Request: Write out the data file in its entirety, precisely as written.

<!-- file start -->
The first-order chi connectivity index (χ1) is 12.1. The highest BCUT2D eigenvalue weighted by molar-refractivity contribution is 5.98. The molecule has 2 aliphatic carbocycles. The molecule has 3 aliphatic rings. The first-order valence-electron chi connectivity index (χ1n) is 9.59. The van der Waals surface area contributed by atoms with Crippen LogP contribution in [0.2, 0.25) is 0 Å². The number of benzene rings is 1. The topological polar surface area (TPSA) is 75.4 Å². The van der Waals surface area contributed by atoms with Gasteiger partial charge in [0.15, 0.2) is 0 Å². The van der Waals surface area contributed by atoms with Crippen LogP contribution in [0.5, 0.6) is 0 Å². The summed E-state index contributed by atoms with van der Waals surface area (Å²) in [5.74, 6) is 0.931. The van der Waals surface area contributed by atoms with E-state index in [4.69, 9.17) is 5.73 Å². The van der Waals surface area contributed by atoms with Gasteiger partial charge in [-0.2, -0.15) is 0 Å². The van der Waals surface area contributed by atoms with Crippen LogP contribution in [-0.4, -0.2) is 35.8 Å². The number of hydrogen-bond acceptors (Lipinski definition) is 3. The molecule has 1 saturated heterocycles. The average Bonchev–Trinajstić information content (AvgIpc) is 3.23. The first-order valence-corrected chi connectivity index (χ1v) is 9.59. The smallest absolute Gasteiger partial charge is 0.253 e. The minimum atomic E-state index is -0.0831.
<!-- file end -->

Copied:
The first-order chi connectivity index (χ1) is 12.1. The highest BCUT2D eigenvalue weighted by molar-refractivity contribution is 5.98. The molecule has 2 aliphatic carbocycles. The molecule has 3 aliphatic rings. The first-order valence-electron chi connectivity index (χ1n) is 9.59. The van der Waals surface area contributed by atoms with Crippen LogP contribution in [0.2, 0.25) is 0 Å². The number of benzene rings is 1. The topological polar surface area (TPSA) is 75.4 Å². The van der Waals surface area contributed by atoms with Gasteiger partial charge in [0.15, 0.2) is 0 Å². The van der Waals surface area contributed by atoms with Crippen LogP contribution in [0.5, 0.6) is 0 Å². The summed E-state index contributed by atoms with van der Waals surface area (Å²) in [5.74, 6) is 0.931. The van der Waals surface area contributed by atoms with E-state index in [4.69, 9.17) is 5.73 Å². The van der Waals surface area contributed by atoms with Gasteiger partial charge in [-0.2, -0.15) is 0 Å². The van der Waals surface area contributed by atoms with Crippen LogP contribution in [-0.4, -0.2) is 35.8 Å². The number of hydrogen-bond acceptors (Lipinski definition) is 3. The molecule has 1 saturated heterocycles. The average Bonchev–Trinajstić information content (AvgIpc) is 3.23. The first-order valence-corrected chi connectivity index (χ1v) is 9.59. The smallest absolute Gasteiger partial charge is 0.253 e. The minimum atomic E-state index is -0.0831.